Of Water and Invoking - Re-membering Monet




Monet Reflected 2017
River Clay, Burnt Plant Material and Mountain Ochre on Canvas
900x900mm

In a dream I witnessed a sparklingly alive lily pond dissolve as its water evaporated. Its plant, animal and insect life rapidly disappeared until only a hollow in the cracked clay remained.  What was left was merely an aura of this small world I had lost; only a shadow of its joy lingered. In the memory of my heart however the pond ‘was not, was, forever is...’

(Extract from Monet’s Waterlilies – by Robert Hayden)






Lwamanzi I (2017)
River Clay, Burnt Plant Material and Mountain Ochre on Canvas
900x900mm
Of Water and Invoking is a series of paintings made during a time of severe drought in Cape Town. It contemplates the loss of healthy ecological systems through human intervention.

The paintings are made from natural pigments from special places I visit. I collect, grind and prepare the paints myself. 



Lwamanzi II 2017
River Clay, Burnt Plant Material and Mountain Ochre on Canvas
400x400mm

For this series, I have used the clay of the Hartebees River, Table Mountain ochre and burnt plant material (mostly alien species). Compared to contemporary manufactured oil paints these materials are clumsy and limiting to use. The result is paintings where the texture of the materials becomes as prominent as the image.  


Re-Calling the River (2017)
River Clay, Burnt Plant Material and Mountain Ochre on Canvas
900x900mm

Most of the images in this series are based on paintings of water and waterlilies by the French impressionist painter, Claude Monet. In the 1890s Monet applied for permission to re-direct water from the Seine River in order to create a water garden for imported aquatic plants. The city council of Giverny objected to his plan, because they feared that the alien species might poison the area’s water.  The effect of the Asian plants on the local ecology has not to my knowledge been researched; however the paintings that resulted from his endeavor have become some of the most iconic images of our time.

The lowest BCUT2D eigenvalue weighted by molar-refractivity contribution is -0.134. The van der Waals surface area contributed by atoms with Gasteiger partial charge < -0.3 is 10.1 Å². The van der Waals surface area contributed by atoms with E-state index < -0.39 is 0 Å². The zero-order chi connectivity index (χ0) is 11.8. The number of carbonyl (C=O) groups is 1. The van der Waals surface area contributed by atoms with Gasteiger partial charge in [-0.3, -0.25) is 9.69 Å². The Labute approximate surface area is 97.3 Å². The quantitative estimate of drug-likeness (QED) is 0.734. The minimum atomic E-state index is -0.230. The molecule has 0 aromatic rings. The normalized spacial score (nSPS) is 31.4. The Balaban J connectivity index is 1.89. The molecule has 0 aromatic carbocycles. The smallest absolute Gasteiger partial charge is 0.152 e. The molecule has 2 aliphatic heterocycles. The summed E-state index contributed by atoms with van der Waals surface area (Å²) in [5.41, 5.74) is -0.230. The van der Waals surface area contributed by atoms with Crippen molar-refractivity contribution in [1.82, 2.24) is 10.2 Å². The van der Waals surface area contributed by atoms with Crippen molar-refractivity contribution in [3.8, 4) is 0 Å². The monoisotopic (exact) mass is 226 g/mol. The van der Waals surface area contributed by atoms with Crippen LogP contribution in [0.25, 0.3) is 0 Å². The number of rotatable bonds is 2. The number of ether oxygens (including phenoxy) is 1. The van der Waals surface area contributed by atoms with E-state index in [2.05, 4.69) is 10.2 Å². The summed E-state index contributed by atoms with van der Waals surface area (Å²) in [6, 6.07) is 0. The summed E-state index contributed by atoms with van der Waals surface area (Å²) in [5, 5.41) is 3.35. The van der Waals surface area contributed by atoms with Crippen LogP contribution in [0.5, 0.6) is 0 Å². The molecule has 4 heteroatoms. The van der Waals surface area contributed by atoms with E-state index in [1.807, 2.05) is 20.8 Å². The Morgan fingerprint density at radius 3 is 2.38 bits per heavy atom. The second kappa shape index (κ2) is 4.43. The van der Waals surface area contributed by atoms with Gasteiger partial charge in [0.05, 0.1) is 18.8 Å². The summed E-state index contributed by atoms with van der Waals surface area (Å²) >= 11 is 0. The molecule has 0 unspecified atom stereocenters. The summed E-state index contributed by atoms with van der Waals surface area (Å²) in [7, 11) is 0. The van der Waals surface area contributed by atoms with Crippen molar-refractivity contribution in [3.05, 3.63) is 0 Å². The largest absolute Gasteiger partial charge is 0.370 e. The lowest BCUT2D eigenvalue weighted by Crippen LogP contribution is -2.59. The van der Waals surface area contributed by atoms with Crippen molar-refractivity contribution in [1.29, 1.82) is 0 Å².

Ledibanoka 2017
River Clay, Burnt Plant Material and Mountain Ochre on Canvas
900x1800mm

Monet's images were traced and then slowly destroyed over a period of time. I am interested in capturing the moments where the materiality of the river clay becomes so prominent that the original image starts to dissolve. 



IZibu I 2017
River Clay, Burnt Plant Material and Mountain Ochre on Canvas
900x1800mm

Thus endemic earth and I recall the qualities of water and re-member places close to my heart. 


IZibu II 2017
River Clay, Burnt Plant Material and Mountain Ochre on Canvas
400x400mm

Of Water and Invoking 2017
River Clay, Burnt Plant Material and Mountain Ochre on Canvas
400x400mm

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